Spoilers marked lower down
This morning at 12:01AM I was sitting in a crowded cinema, wearing goofy plastic glasses and praying my bladder stays empty. Yes, it was another movie premiere night.
I’m a big fan of superhero films. I feel that they can capture the dream of pretty much everyone to be a super-powered saviour, while having an explanation which fits with the story. (As opposed to something like Die Hard, which wants you to assume an ordinary man is 2000x better than other ordinary men.)
And over the last decade, superhero films have really stepped up. Spiderman started it (sort of), Batman cemented it, and the Avengers capitalised on it. It’s not longer just enough for audiences to see an iconic figure on the silver screen: we demand a great film to surround that icon!
I honestly can’t decide. So I’m going to put down my thoughts, and we’ll see if I can come to a conclusion by the end.
Probably the best word to describe Iron Man 3 is fun. It’s awesome fun. Action, jokes, one-liners, gags, cool shots, epic explosions, sweet powers. If you’re looking for fun, you won’t be disappointed – heck, if you’re hoping for something better than Iron Man there’s no way you’ll be disappointed! But I didn’t want to just watch a ‘fun’ movie. The trailers implied a much deeper, darker tale – akin to Dark Knight Rises. I know movies don’t have to be serious and dark, and I know that the Marvel films have always had some of the best laugh-out-loud moments. That doesn’t matter: I was expecting something else, and so I was disappointed.
Something that really annoys me in films is forced or false emotional exposition. This is when a character tells someone/the audience what they’re feeling for the sole reason of making sure you know it so that the story can then move on. <spoiler> There was one point in particular where Tony, after making a couple of one-liners, suddenly pours out all his struggles to an angry Pepper – after about thirty seconds of talking her. There was no lead-in, no build-up. It felt rushed.</spoiler>
At times, the entire film felt rushed. Some characters who had been built up were suddenly left out for large stretches of time only to pop back in for a couple of lines. There’s also lots of half-hearted Christmas jokes/references/gags, but no clear ‘Christmas time’ theme set-up early on, which makes you think that the film was originally planned to be released in December. Hopefully there’ll be an extended cut on DVD which will fix some of these niggles.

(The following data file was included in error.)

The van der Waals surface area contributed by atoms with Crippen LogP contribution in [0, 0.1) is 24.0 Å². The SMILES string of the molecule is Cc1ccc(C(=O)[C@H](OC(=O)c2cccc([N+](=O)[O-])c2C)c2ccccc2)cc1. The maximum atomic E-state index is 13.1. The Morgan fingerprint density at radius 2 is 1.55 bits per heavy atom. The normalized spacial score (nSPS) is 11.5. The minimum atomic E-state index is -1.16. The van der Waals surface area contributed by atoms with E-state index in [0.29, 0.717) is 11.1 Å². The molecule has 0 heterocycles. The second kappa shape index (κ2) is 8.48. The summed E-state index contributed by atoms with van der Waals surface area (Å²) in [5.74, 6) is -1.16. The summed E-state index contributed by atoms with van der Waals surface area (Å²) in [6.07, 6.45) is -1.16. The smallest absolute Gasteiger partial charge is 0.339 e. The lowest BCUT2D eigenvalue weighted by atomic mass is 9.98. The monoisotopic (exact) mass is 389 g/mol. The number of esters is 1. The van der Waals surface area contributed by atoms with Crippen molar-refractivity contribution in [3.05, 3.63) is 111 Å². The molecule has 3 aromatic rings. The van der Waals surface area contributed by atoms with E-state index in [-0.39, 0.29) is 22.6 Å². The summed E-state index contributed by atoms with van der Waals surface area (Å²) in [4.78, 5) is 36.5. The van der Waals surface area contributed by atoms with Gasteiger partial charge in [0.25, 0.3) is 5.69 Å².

The bad guys in Iron Man films have, I’ve felt, always been a bit mediocre. Thankfully, not anymore! Guy Pearce’s character is enjoyable, plus his right-hand man has some great scenes. Though the villain everyone is talking about is: The Mandarin. Sir Ben Kingsley embodies this mysterious character brilliantly, but… I love the Mandarin; I also hate him. He’s done so well; he’s done terribly. Let’s just say that I didn’t enjoy his character arc.
The ‘henchmen’ in the film are all awesome. Using the Extremis storyline from the comics, Iron Man 3 is filled with super-heated bad guys who can run, jump, dodge and fight in a manner akin to Captain America.
There are some awesome, deep themes running through the film – for instance, ‘identity’ – and there’s some good ol’ emotional angst. Though some themes felt underdeveloped or only lightly touched upon, but perhaps I simply wasn’t attentive enough at 1AM.
The third act was, I felt, mediocre. It lacked the scale I’d come to expect from Dark Knight Rises or Avengers. This is because the only people in immediate danger were our main characters. Sure, there were cool things happening, lots of fighting, some good one-liners, but it felt like it lacked Heart. As Tony says early on (and in one of the trailers, so this isn’t a spoiler!) “No politics here: just good old fashioned revenge.” Revenge is a good motivation but a lifeless conclusion.
Also, as with every marvel film, there’s an after-credits scene… but it’s not worth staying for. Trust me.
I place a lot of importance on how I feel when leaving the cinema. My emotions after experiencing something for the first time can tell me a lot about how it presents itself; it’s easy to think something wonderful or terrible when you know it intimately.For instance, after watching The Avengers I left with a huge grin, feeling as though I’d watched something truly worth watching; I raved about it to my family when I got home.
When I left Iron Man 3, I was disappointed. It’s not a bad film. There are lots of awesome things about it. But somehow it missed the mark. So even though there are lots of great things in this film, I can only give it: